The Woodson recently received a collection of old technical manuals and documentation. Among the materials are several boxes marked with Hewlett Packard logos, inside of which one can find several magnetic tape cartridges and their user manuals, still secure in their original plastic wrapping. The shipping labels on the boxes are all addressed to Dr. J.D. Wise at the Abercrombie Lab, Electrical and Computer Engineering. There are no dates on the labels, but the printing dates on the manuals indicate that these materials came to Rice in late 1987. It seems the lab was outfitted with HP 9000 Series 300 workstations, and the cartridges carried software updates.
This one is an update for FORTRAN, a programming language suited for “numeric computation and scientific computing.”
These two were updates for the Programming Environment (PE) and the Application Execution Environment (AXE) for the HP-UX operating system.
I can’t quite tell the specific format of the cartridges, but they are definitely Quarter-inch cartridges (QIC), and I think they are SLR, Tandberg Data’s brand of QIC (According to Wikipedia, Tandberg is the only company that still manufactures QIC drives).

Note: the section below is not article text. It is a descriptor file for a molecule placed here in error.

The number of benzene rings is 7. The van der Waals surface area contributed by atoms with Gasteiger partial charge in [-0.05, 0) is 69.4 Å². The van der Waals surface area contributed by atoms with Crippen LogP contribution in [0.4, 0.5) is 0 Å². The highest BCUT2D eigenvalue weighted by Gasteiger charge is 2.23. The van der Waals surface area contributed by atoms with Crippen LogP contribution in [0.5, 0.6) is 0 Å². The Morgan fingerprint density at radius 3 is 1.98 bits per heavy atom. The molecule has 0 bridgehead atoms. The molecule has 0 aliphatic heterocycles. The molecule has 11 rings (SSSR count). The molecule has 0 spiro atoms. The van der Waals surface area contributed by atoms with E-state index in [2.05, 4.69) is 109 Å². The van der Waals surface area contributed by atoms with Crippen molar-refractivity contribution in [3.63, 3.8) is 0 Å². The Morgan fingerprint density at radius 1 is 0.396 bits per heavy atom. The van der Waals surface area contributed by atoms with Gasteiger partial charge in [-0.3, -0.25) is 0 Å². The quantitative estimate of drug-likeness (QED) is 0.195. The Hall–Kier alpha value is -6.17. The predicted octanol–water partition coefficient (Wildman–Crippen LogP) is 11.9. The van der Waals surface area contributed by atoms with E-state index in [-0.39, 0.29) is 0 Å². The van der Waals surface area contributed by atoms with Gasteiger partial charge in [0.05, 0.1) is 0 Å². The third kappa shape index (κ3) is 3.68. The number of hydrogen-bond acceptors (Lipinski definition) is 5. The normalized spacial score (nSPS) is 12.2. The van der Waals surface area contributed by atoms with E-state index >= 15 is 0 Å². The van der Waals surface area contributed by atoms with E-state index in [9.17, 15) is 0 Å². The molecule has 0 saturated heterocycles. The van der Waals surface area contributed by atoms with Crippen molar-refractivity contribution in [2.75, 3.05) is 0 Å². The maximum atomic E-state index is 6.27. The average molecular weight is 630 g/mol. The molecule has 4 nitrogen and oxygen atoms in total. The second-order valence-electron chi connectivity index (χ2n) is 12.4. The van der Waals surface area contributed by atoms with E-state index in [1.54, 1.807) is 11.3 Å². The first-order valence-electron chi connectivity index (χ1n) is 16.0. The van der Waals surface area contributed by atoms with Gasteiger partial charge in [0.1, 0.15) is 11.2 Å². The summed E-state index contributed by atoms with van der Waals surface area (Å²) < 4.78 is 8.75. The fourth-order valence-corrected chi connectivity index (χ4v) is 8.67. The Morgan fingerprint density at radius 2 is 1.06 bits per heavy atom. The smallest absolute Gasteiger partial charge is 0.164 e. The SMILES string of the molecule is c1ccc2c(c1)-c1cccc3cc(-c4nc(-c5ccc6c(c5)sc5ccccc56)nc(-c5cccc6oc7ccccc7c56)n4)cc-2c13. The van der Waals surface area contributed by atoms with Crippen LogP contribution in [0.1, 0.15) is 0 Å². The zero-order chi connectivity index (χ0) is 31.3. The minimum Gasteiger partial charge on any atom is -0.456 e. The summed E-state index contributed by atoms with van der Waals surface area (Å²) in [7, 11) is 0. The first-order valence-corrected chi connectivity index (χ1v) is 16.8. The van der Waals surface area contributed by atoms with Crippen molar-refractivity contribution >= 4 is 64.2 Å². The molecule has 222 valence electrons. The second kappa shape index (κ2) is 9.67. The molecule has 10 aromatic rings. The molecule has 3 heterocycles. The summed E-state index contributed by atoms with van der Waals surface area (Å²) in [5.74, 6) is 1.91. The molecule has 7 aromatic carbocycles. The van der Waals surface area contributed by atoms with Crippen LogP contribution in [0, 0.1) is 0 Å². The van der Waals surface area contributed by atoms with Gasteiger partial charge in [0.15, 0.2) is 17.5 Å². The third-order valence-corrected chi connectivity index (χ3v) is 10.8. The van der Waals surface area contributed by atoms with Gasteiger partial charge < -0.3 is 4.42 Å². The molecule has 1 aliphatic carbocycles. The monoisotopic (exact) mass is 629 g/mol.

The cartridges are accompanied with about 10 binders-worth of documentation, and it’s a little strange to see it all in such pristine condition.
I noticed when I was researching for this post that there are services which can convert the formats like SLR to DVD or digital formats. I haven’t had a chance to look, but I wonder if the programs on these cartridges might be worth converting for preservation.
One thought on “Tech Thursday: HP Data Cartridges”
That is about when I started working at HP. Internally, those were called “Linus tapes”, because the code name for the original tape drive was “Linus”. Not “Linux”, that was much later.
I doubt they are worth preserving for Rice’s sake, since there is nothing Rice-specific on them.
Here are two sites run by HP collectors. I did not see anything about HP-UX or the Linus tapes.
I believe that HP has a corporate archive now, maybe even an official historian. Chuck House would know for sure: http://hpphenom.blogspot.com/